BARREL ENTRY PROOF:
WHY IT MATTERS
You can find a whiskey's alcohol proof on the bottle, but it's not necessarily the same as barrel entry proof. Alcohol proof, or its strength, is twice the amount of ethanol (alcohol) by volume. The term barrel entry proof refers to the alcohol strength of the bourbon when it enters the barrel...
Some bourbons have different proofs when entering the barrel than at bottling time. The rules are stringent when it comes to barrel entry proof and distillation proof. Bourbon cannot be distilled at higher than 160 proof, and it must go into the barrel at 125 proof or lower. This keeps it from turning into a spirit more akin to vodka. Distillers add water to "proof it down" to 125 or less. At the time of bottling, bourbon cannot be lower than 80 proof.
History of Barrel Entry Proof
Before Prohibition, bottling was less common because of its expense. Therefore, people would get their bourbon straight from the barrel, bringing their own flasks and jugs to fill. Distillers wanted bourbon that was drinkable and pleasant right away. They aimed for a palatable 100 to 103 proof. This helped break down and release flavors in the oak, resulting in a sweeter bourbon at a younger age.
Prohibition ended the practice of getting bourbon straight from the barrel. Its repeal also brought added regulations and restrictions to the alcohol industry. One of these new rules was setting the maximum barrel proof for bourbon at 110. Barrel entry proof primarily ranged from 100 to 110 previously, with the taxation based on 100 proof alcohol.
These lower barrel-proof bourbons provided a rich mouthfeel and a more robust flavor. As consumer tastes changed over the next two decades, people began to crave lighter flavors, which could be achieved by adding water after aging rather than before.
Barrel Proof Raised to 125 Proof
In 1962, the government raised the legal proof limit to 125. This change meant distillers used fewer barrels to provide the lighter flavor profile consumers desired, allowing them to achieve a more delicate flavor after only four years of aging. Using the post-Prohibition numbers, it would have taken eight years of aging to get the same lighter flavor.
The barrel entry proof change for bourbon impacted its production. Cost savings was a driving factor in this change. Going in the barrel at 110 proof required more barrels. For some large distillers, the change to 125 proof meant that they could produce more alcohol in the same amount of space.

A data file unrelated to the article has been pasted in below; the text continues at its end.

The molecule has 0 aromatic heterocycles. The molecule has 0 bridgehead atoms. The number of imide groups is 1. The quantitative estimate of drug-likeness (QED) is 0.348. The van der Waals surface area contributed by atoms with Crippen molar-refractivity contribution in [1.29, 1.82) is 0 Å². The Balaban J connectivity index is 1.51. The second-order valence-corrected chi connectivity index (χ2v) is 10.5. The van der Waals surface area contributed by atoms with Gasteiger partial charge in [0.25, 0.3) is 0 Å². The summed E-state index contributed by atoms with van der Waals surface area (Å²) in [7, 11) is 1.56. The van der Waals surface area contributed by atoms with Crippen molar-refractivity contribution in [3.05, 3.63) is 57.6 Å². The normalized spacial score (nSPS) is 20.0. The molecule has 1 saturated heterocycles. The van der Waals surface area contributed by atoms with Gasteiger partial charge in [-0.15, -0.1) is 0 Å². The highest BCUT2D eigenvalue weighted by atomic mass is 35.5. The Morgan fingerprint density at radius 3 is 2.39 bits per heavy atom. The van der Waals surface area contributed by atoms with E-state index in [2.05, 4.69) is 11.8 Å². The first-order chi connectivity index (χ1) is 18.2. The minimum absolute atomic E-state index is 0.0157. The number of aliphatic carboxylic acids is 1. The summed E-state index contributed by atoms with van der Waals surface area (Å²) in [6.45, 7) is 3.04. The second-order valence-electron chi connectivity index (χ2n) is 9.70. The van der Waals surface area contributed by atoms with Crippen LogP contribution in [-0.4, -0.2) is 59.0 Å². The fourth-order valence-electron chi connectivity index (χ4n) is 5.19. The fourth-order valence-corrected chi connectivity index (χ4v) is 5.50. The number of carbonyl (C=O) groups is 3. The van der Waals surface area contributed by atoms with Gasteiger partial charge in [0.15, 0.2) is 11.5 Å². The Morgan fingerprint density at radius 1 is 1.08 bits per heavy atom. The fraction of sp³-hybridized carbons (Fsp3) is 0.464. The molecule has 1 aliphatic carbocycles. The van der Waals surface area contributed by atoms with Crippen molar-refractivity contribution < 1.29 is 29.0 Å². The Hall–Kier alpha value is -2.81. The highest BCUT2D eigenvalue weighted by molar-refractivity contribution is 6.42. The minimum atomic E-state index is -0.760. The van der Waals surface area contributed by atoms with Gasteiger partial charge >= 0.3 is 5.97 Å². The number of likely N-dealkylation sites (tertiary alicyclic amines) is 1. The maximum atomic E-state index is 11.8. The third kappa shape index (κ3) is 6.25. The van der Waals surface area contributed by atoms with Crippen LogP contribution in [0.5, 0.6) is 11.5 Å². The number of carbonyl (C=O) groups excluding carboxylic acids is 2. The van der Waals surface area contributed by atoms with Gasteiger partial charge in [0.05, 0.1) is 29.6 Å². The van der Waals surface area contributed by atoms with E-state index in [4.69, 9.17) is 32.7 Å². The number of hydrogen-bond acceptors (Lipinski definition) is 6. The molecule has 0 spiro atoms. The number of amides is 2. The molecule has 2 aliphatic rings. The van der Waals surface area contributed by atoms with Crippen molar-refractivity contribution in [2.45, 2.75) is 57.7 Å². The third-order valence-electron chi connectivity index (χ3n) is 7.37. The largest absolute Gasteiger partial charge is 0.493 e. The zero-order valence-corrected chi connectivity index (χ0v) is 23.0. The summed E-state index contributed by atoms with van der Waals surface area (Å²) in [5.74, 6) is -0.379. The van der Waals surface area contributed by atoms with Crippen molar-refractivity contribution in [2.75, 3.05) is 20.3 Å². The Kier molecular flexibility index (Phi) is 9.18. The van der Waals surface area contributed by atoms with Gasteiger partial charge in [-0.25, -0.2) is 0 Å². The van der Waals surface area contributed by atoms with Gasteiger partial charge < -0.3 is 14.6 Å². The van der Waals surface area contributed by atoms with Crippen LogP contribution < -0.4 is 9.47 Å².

However, many distillers are moving back to a lower barrel entry proof even though production costs might rise because of it. Distillers want to produce the best bourbon possible, which for many in the industry means proofing down.
Alcohol, Tobacco, and Firearms Ruling
The Federal Bureau of Alcohol, Tobacco, and Firearms, commonly referred to as ATF, created an official ruling related to terminology such as barrel entry proof. Under ATF Ruling 79-9, the terms "Original Proof," "Original Barrel Proof," and "Entry Proof" all refer to the same thing — the proof of the spirits when they enter the barrel and the proof of the bottled spirits are the same. If the label denotes "Barrel Proof," then the bottling proof is no more than 2 degrees lower than the proof established when the spirit was reviewed to determine taxation.
Gauging for tax determination takes place when distillers empty barrels for bottling. This 2-degree rule gives distillers some wiggle room in case the proof has dropped slightly before bottling. The idea is to keep the proof in the bottle close to what is when it's in the barrel. With only 2 degrees of variation, distillers need to be exact. This means you might see numbers like 51.6% instead of 52% on the bottle.
High vs. Low Barrel Entry Proofs
The decision to have a high or low barrel entry proof is entirely up to the distiller. Part of the process depends on scientific factors as well. A lower barrel entry proof combined with water may cause a chemical breakdown that reduces or eliminates the unwanted compounds that cause astringent and thin bitter oak flavors. Higher proof levels may not yield the same results.
If a bourbon tastes over-oaked, it could be from phenols, which are astringent and hot. Phenols are soluble in water, and once dissolved, they start to oxidize, resulting in a smoother bourbon flavor and taste.
Adding water at the start of the bourbon-making process may seem like something to avoid. However, the color intensity and congener concentration can decrease as the barrel entry proof increases. Congeners are compounds responsible for a bourbon's tastes and aromas, such as vanilla, caramel, and baking spices.
Adding water at the start of the process also means distillers don't need as much water at the end, resulting in a more intact bourbon. Distillers who start at a higher barrel entry proof could require more water to get down to the proof they want.
A lower barrel entry proof makes sugars easier to dissolve because alcohol molecules are larger than water molecules. Water can more easily penetrate the wood at a lower barrel entry proof. Heavy tannins and other unwanted compounds evaporate more quickly at a lower proof as well.
On the flip side, some distillers have achieved better results using a higher barrel entry proof. The barrel proof certainly plays an important role, but many other factors can impact the quality of the bourbon.
Some people believe that you should only consume a barrel-proof bourbon neat. You can undoubtedly drink one neat, but you can also add water to adjust the proof to your personal preference. Experiment with different proof levels and determine what you like best. Not everyone prefers the same flavor profiles, which is OK. Sometimes adding a little water can transform the whole tasting experience. The important thing is to find the bourbon you like.